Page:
The roles were initially culturally determined. As a consequence of this ambivalence, they make contradictory demands on, and give double messages to, other members of the patient's family of origin about what is expected of them.
The ambivalence in the parents, in turn, is created by learned and ingrained family rules which became obsolete when the ambient culture changed quickly. In other words, the family rules lag behind changes in the requirements of the ambient culture.
The double messages are believed to reinforce (in the behaviorist sense and on a variable intermittent reinforcement schedule) the patient's intrapsychic conflicts and the resultant dysfunctional behavior. The patient's responsive behavior then simultaneously reinforces ambivalent, dysfunctional behavior in the rest of the family.
The reasons that problematic patterns exist usually involve historical events that have taken place over at least a couple of generations, and sometimes start even further back than that. Important historical events which might explain them better may not be discoverable because there are no longer any relatives alive who are old enough to know about them.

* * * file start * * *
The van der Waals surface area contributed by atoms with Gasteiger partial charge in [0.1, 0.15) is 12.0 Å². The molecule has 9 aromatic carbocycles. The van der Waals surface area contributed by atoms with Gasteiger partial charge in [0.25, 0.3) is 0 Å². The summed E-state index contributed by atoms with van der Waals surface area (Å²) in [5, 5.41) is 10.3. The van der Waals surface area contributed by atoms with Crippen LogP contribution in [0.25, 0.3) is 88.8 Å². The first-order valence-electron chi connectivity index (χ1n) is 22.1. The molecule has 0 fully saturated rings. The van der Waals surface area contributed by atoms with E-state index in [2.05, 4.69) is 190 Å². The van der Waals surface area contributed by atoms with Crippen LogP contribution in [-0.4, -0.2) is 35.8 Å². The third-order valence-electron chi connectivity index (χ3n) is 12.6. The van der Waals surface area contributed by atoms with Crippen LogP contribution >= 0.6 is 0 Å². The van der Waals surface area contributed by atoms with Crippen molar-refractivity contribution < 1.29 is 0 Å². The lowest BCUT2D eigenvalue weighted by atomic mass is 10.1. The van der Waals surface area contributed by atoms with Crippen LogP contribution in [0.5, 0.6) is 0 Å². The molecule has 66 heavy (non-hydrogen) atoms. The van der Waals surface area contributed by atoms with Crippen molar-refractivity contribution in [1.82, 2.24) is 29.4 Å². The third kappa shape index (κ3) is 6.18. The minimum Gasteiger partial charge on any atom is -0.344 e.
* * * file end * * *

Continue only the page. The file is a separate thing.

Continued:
Psychotherapy outcome studies that do not look at the frequency of certain behavior patterns and psychological symptoms two years after treatment has ended are highly misleading.
These counter-moves do not necessarily occur immediately after the patient initially does what we have decided on in therapy sessions, but may occur suddenly at any time - often when least expected.